Read "Jerusalem The Biography" by Simon Sebag Montefiore available from Rakuten Kobo. Sign up today and get $5 off your first download. “This is an. Get this from a library! Jerusalem: the biography. [Simon Sebag Montefiore] -- Jerusalem is the universal city, the capital of two peoples, the shrine of three faiths. —Booklist (starred)Jerusalem is the epic history of three thousand years of Jerusalem's biography is told through the wars, love affairs, and.
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Editorial Reviews. Review. Jewish Book Council Book of the Year "Spectacular. [ Montefiore] Jerusalem: The Biography by [Montefiore, Simon Sebag]. Editorial Reviews. Review. “A fittingly vast and dazzling portrait of Jerusalem, utterly compelling Jerusalem: The Biography by [Montefiore, Simon Sebag]. Jerusalem: The Biography by Simon Sebag Montefiore. Read online, or download in secure EPUB format.
Het hof van de rode tsaar en Stalins jeugdjaren. Montefiores boeken verschijnen in een groot aantal landen en bezorgden hem verscheidene prestigieuze prijzen. Alles van Simon Sebag Montefiore Samenvatting Jerusalem is the universal city, the capital of two peoples, the shrine of three faiths; it is the prize of empires, the site of Judgement Day and the battlefield of today's clash of civilisations. From King David to Barack Obama, from the birth of Judaism, Christianity and Islam to the Israel-Palestine conflict, this is the epic history of 3, years of faith, slaughter, fanaticism and coexistence. How did this small, remote town become the Holy City, the 'centre of the world' and now the key to peace in the Middle East? In a gripping narrative, Simon Sebag Montefiore reveals this ever-changing city in its many incarnations, bringing every epoch and character blazingly to life.
It was the new city we drove into, with the old beyond, the Turkish walls prominent on the horizon. My first impression was of sheer ordinariness, all a bit anti-climatic. After all, Jerusalem is a place that one has visited countless times in the imagination - the city of David, the city of Jesus, the city of Mohammed, the city of God.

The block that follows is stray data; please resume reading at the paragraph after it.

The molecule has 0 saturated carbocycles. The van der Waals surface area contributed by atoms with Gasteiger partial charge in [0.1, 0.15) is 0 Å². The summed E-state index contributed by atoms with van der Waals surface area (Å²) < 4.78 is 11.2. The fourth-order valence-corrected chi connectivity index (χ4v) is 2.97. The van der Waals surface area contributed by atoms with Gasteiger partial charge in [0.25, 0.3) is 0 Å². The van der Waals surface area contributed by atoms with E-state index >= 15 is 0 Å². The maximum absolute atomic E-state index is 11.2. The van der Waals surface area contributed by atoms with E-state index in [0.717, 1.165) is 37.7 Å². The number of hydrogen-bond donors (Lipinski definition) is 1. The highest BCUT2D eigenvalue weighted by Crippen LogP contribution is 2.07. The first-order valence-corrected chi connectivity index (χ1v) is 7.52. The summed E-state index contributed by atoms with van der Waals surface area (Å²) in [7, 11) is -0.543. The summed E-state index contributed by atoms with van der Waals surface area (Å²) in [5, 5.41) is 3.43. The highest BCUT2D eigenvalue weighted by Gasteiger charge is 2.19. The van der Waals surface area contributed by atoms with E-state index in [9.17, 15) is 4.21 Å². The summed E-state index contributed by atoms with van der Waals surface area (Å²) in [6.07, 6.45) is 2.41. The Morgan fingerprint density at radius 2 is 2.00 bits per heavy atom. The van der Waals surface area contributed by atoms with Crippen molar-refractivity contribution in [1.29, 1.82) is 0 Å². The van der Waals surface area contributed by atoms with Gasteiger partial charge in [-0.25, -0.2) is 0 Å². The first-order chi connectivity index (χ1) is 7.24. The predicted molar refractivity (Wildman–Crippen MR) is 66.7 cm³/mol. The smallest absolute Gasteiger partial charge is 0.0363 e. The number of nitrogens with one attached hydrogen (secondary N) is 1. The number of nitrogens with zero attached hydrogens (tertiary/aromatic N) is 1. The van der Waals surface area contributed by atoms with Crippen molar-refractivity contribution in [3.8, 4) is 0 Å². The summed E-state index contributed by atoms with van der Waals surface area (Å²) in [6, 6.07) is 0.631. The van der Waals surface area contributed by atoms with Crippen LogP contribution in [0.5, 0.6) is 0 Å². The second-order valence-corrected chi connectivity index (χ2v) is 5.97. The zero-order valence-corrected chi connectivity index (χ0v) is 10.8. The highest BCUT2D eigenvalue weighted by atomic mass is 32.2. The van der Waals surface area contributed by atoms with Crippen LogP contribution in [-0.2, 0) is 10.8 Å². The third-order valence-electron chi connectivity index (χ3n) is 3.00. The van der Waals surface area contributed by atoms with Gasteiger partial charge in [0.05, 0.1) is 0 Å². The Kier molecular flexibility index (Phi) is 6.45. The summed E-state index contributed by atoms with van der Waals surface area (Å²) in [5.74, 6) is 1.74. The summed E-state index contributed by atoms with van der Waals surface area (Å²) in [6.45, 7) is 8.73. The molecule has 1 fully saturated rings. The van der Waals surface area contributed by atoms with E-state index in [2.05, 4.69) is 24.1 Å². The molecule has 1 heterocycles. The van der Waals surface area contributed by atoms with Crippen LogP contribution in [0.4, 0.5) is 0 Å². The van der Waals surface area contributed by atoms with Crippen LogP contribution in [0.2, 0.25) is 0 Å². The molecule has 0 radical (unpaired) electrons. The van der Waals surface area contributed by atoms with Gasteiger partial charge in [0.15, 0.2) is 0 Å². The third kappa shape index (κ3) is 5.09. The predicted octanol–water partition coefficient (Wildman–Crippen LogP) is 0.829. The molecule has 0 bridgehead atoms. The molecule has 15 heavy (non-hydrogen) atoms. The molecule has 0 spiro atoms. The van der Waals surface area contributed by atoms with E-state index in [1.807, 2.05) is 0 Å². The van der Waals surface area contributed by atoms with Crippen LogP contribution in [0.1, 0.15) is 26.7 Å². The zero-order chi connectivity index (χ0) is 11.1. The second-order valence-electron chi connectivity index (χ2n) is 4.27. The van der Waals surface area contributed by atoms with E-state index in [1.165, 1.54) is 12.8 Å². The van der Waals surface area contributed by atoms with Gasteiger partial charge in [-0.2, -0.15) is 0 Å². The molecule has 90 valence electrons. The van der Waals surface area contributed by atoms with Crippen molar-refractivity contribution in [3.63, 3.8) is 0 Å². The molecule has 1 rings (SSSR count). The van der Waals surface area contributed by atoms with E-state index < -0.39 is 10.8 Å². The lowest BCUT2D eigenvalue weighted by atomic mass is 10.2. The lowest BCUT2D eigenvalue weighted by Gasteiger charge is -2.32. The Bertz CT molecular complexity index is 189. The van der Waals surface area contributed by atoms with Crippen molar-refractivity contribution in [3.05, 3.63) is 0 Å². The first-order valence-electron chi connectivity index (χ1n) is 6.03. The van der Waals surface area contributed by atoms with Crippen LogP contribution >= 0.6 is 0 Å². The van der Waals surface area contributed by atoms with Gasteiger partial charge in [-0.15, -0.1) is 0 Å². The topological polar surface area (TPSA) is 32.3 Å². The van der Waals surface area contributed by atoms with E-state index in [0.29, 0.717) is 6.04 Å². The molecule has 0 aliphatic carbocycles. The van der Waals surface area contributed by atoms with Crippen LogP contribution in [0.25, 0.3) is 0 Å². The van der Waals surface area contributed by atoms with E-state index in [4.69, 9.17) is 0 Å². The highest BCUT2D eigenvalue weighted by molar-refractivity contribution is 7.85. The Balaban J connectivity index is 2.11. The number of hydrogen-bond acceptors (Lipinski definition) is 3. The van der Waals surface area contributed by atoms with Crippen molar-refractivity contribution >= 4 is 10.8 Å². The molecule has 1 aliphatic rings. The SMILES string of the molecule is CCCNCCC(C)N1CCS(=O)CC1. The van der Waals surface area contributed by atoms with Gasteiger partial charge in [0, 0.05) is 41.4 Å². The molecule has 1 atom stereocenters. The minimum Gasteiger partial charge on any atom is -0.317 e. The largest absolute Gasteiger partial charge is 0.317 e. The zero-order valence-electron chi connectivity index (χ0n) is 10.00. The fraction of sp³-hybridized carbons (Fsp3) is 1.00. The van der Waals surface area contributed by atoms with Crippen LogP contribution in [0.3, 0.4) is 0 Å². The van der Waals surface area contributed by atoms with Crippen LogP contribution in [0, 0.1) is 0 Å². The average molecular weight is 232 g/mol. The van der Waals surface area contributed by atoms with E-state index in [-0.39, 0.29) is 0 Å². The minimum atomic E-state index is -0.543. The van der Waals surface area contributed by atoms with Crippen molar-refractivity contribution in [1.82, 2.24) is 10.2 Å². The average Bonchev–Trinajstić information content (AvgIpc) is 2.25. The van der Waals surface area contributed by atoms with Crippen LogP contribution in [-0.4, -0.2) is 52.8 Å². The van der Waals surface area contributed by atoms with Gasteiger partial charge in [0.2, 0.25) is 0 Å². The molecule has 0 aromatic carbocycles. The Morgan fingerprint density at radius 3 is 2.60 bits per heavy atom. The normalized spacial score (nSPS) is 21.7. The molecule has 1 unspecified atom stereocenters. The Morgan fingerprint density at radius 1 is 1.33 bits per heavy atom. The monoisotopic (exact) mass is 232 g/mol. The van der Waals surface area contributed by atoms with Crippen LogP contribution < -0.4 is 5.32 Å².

It was only gradually that the reality caught up with the romance. Yes, this is an ordinarily extraordinary place; here I am walking on the flagstones of history itself, on the paths of destiny. In place of the Jews came so many others — the Romans and their Byzantine inheritors, the Persians, the Arabs, the Umayyads, the Abbasids, the Fatimids, the Crusaders, the Seljuk Turks the Kurds, the Mamaluks, the Mongols, the Ottomans and, in , the British, General Allenby achieving something that had proved too much even for Richard the Lionheart.
Jerusalem is not so much a place, more an obsession. It was obsession, faith and persecution that finally saw the return of the first people of the Book. History has been laid down here layer by layer, one civilization building on the stones of another, one religion laid down on the beliefs of another, the sediments of time and faith.
But given the sensitivity of the place, given its importance in Judaism, Christianity and Islam, the kind of archaeology that would uncover so much of what is hidden has always been problematic, particularly around the area of the Temple Mount. In this particular regard the author touches on the story of one Captain Monty Parker, a louche Englishman, a sort of Flashman-like figure, whose archaeological explorations in the city before the First World War in search of the Ark of the Covenant were carried out with an Indiana Jones lack of finesse.
He is the only man in history to have caused a riot that united Muslims and Jews! The other thing about this deeply impressive and lucid book is that Montefiore manages to pack in so much so effortlessly without seeming to overwhelm one with detail; but there is detail and detail aplenty, from high history to the comically Rabelaisian.
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